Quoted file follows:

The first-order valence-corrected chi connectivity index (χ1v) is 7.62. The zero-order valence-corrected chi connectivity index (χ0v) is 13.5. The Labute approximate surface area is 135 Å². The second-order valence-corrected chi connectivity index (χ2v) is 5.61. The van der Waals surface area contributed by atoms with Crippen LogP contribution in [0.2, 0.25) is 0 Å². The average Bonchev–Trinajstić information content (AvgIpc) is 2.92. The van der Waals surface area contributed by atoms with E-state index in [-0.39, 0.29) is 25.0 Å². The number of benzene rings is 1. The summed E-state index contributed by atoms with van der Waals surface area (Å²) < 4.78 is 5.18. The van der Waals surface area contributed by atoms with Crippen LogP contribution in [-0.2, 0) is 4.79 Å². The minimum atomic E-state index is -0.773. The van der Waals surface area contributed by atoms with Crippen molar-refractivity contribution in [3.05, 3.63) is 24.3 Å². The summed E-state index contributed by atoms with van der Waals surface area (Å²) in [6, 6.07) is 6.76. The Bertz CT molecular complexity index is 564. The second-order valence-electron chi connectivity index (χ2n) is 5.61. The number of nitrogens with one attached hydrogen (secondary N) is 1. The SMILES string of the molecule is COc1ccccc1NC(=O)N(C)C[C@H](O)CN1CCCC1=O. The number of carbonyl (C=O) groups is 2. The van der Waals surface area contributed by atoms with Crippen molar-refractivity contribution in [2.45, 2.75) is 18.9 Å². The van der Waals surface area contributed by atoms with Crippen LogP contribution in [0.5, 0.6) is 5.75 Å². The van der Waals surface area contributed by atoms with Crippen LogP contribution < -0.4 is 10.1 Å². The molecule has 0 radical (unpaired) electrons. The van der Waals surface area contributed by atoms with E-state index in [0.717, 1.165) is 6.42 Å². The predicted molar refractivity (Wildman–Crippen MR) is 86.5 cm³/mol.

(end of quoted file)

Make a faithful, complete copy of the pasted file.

The first-order valence-corrected chi connectivity index (χ1v) is 7.62. The zero-order valence-corrected chi connectivity index (χ0v) is 13.5. The Labute approximate surface area is 135 Å². The second-order valence-corrected chi connectivity index (χ2v) is 5.61. The van der Waals surface area contributed by atoms with Crippen LogP contribution in [0.2, 0.25) is 0 Å². The average Bonchev–Trinajstić information content (AvgIpc) is 2.92. The van der Waals surface area contributed by atoms with E-state index in [-0.39, 0.29) is 25.0 Å². The number of benzene rings is 1. The summed E-state index contributed by atoms with van der Waals surface area (Å²) < 4.78 is 5.18. The van der Waals surface area contributed by atoms with Crippen LogP contribution in [-0.2, 0) is 4.79 Å². The minimum atomic E-state index is -0.773. The van der Waals surface area contributed by atoms with Crippen molar-refractivity contribution in [3.05, 3.63) is 24.3 Å². The summed E-state index contributed by atoms with van der Waals surface area (Å²) in [6, 6.07) is 6.76. The Bertz CT molecular complexity index is 564. The second-order valence-electron chi connectivity index (χ2n) is 5.61. The number of nitrogens with one attached hydrogen (secondary N) is 1. The SMILES string of the molecule is COc1ccccc1NC(=O)N(C)C[C@H](O)CN1CCCC1=O. The number of carbonyl (C=O) groups is 2. The van der Waals surface area contributed by atoms with Crippen molar-refractivity contribution in [2.45, 2.75) is 18.9 Å². The van der Waals surface area contributed by atoms with Crippen LogP contribution in [0.5, 0.6) is 5.75 Å². The van der Waals surface area contributed by atoms with Crippen LogP contribution < -0.4 is 10.1 Å². The molecule has 0 radical (unpaired) electrons. The van der Waals surface area contributed by atoms with E-state index in [0.717, 1.165) is 6.42 Å². The predicted molar refractivity (Wildman–Crippen MR) is 86.5 cm³/mol.